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panama travel and tourism

Miraflores Locks Visitor Center

miraflores locks visitor center, the panama canal

Inaugurated in 2004, the Miraflores Locks Visitor Center is a beautiful, towering edifice that lies only 150-200 ft. from the canal and provides unparalleled views of Miraflores Locks and the surrounding area, including Miraflores Lake, Miraflores Dam, and Pedro Miguel Locks.

If you want a close-up view of the Panama Canal, there is no better place than the Miraflores Visitor Center.

a cruise ship transiting northbound at miraflores locks, as seen from the miraflores visitor center

Unlike the Agua Clara Visitor Center, with its open, sprawling landscape, the visitor center at Miraflores consists of two large buildings. The larger of the two, and the one directly in front of you when exiting the elevator, is the official visitor center. The smaller building to the left is a 3D IMAX movie theater, which opened in 2018 and reportedly has one of the world's larger cinema screens. Visitors enjoy a 45 minute-long documentary about the Panama Canal, narrated by Morgan Freeman.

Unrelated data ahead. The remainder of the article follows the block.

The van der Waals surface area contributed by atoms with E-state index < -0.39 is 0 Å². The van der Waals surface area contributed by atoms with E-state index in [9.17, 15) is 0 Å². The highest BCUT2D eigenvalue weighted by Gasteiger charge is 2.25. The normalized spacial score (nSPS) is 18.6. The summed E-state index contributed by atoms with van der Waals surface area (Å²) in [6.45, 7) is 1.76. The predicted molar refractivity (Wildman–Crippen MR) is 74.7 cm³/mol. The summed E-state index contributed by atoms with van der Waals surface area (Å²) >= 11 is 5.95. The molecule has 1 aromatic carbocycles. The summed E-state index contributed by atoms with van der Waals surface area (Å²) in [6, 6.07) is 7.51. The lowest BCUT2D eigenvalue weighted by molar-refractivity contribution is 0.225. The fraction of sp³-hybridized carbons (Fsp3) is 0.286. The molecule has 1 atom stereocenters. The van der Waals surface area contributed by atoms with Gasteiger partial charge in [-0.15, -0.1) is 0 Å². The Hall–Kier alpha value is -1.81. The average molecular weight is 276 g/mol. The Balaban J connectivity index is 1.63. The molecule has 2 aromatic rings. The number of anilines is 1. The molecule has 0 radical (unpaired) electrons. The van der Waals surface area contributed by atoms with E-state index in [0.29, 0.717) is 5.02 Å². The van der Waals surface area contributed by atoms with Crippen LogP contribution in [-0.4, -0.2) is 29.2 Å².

a view of the entrance to the miraflores locks visitor center

Before reaching the entrance, you’ll pass in front of Miraflores Dam, the smallest of the canal's three dams; the dam resides off to the right side. If you miss it on the way in, you will have another opportunity when departing.

a view of a cruiseship passing the miraflores locks visitor center

At the roadside entrance, a fully enclosed elevator will bring you up to the visitor center's main entrance, which is perched high atop a hill. The 3D IMAX movie theater is to the left of the visitor center and encased in glass.